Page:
Originally released theatrically in 1975, Bugs Bunny Superstar is part documentary, part Merry Melodies anthology. Though Warner Archive has recently made the feature-length film available on DVD (not for the first time), it was originally produced by Larry Jackson independently. Jackson also directed the film, attempting to buck what he was told were the steep odds against adults turning out to see a film about animated shorts.
When viewed purely as a documentary, Superstar has some serious shortcomings. Jackson was clearly limited in who he had access to when conducting interviews with early Warner Bros. animators. Chuck Jones is nowhere to be seen. The most visible animator is Bob Clampett, who tells the story of “Termite Terrace” (the nickname for the rickety 1940s Warner animation studio). Also checking in are Tex Avery and Friz Freleng. We see plenty of archival home movie footage of various animators “acting out” the actions of their characters, previsualizing what they would later draw.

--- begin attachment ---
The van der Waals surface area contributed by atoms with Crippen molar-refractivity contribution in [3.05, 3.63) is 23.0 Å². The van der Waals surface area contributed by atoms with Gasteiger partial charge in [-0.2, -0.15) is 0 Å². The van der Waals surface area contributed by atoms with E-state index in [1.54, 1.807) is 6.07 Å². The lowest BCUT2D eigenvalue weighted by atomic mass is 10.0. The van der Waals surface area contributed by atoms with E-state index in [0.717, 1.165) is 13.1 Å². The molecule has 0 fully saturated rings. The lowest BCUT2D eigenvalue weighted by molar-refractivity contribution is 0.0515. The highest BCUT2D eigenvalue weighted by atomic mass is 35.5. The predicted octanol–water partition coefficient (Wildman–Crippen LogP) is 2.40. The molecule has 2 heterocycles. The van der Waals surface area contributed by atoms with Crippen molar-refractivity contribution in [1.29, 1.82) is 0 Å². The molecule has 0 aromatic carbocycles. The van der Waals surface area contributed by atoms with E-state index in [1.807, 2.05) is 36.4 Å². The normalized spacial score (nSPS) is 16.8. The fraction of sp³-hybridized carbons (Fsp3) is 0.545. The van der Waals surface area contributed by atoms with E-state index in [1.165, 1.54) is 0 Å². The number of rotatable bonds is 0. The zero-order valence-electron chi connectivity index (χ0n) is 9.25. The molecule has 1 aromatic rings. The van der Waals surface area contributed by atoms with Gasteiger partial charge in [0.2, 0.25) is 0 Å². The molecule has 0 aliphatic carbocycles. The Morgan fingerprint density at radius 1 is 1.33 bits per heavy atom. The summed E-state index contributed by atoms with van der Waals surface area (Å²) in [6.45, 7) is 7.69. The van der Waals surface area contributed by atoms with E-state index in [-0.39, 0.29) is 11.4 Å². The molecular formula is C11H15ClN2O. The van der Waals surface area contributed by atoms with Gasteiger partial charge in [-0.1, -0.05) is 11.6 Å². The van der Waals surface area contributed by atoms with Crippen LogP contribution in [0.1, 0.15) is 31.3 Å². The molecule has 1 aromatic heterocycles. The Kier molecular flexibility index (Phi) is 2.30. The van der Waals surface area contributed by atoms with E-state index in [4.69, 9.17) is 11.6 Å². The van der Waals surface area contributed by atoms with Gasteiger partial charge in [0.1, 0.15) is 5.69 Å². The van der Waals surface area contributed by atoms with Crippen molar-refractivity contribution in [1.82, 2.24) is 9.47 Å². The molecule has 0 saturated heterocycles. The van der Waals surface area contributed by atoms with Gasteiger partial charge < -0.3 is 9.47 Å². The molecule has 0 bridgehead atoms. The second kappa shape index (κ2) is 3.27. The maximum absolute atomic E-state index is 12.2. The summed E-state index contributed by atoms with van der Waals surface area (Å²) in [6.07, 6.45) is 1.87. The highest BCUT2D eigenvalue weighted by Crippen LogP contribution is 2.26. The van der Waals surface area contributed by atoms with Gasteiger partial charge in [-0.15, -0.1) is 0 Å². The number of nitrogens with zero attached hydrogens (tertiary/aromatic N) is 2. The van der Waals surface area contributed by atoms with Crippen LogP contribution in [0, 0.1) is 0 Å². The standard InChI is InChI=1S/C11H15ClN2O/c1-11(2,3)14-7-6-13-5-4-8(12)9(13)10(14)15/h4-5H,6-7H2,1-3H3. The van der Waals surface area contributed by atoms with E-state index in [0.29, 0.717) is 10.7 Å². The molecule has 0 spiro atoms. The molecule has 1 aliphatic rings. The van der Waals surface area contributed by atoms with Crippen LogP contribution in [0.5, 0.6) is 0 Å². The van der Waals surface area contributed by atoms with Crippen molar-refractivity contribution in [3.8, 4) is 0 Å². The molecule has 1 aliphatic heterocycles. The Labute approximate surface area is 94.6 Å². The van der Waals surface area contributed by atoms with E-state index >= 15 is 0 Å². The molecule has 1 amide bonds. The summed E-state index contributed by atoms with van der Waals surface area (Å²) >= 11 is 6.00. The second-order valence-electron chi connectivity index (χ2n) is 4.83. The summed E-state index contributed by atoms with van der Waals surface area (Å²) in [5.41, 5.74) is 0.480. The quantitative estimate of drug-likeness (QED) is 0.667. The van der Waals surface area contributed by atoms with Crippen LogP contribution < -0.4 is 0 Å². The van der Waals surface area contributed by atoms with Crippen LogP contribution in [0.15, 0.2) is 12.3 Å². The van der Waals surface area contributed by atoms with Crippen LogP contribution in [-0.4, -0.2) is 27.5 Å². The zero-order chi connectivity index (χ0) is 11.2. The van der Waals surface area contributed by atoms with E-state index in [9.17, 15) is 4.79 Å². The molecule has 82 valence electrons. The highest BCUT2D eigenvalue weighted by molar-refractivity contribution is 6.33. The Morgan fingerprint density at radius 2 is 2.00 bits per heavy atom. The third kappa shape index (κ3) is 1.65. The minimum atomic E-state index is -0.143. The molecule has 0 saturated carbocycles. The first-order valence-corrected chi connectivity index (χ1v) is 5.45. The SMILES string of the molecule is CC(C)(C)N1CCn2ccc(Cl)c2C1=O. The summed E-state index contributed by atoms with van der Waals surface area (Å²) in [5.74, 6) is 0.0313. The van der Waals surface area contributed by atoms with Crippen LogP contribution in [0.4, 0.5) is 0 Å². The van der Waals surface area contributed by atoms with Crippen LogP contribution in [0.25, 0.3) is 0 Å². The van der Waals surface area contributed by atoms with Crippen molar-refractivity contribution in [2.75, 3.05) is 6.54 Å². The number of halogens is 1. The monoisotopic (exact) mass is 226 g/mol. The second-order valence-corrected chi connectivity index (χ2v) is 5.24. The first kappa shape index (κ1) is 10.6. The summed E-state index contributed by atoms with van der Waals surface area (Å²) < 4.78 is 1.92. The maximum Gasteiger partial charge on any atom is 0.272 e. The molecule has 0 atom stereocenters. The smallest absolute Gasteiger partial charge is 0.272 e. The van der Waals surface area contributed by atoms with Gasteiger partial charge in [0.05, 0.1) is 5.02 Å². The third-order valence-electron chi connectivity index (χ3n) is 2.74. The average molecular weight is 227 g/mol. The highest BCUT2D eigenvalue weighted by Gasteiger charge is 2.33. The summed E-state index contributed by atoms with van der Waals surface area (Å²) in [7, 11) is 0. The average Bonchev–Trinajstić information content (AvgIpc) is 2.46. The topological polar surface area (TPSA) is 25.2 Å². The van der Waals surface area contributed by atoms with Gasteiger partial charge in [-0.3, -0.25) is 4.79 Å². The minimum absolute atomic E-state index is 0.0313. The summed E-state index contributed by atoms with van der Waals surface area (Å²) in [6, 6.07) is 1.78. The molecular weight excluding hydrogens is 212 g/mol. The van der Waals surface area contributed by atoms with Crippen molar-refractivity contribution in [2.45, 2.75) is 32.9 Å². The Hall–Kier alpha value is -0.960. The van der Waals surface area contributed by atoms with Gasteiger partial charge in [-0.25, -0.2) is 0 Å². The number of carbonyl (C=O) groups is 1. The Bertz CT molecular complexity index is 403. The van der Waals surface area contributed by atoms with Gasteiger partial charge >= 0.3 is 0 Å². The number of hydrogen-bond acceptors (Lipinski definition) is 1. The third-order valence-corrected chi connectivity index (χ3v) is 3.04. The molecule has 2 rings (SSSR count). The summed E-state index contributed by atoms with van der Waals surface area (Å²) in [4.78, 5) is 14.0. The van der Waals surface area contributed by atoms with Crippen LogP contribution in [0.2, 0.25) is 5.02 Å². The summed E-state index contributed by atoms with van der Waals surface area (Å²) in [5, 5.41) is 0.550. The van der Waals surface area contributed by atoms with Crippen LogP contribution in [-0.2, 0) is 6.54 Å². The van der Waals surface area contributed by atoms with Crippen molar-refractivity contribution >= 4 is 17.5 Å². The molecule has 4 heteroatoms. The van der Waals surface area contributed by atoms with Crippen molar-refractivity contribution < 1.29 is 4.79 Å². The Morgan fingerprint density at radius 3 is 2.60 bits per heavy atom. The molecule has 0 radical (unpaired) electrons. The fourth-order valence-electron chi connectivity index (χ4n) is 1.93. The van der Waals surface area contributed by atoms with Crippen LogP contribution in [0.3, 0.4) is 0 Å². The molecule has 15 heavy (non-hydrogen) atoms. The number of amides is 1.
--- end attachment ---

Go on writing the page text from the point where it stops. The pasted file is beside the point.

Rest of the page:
Production art is also displayed in the form of rough sketches and concept drawings. Clampett speaks as if he were addressing a classroom of kindergarteners, somewhat ironic given that the film’s narrator explains that the Looney Tunes shorts were always intended for adult audiences. Speaking of the narrator, he happens to be none other than Orson Welles, who gives the film a sense of gravity that Clampett (nor anyone else, for that matter) could hope to provide.
Looking past the generally superficial documentary content, the real stars of the film are the nine animated shorts (all from the ‘40s) that appear in their entirety. These shorts won’t be new to serious Looney Tunes collectors, as they have appeared on the various DVD collections that have been released over the years. In fact, the entire film was included (split into two parts) as a special feature on Looney Tunes Golden Collection: Volume 4. The two most notorious shorts include racially insensitive footage. “What’s Cookin’ Doc?” includes a clip from the controversial “Hiawatha's Rabbit Hunt,” while “I Taw a Putty Tat” finds Sylvester the cat in blackface at one point, affecting the vocal mannerisms of an African-American stereotype.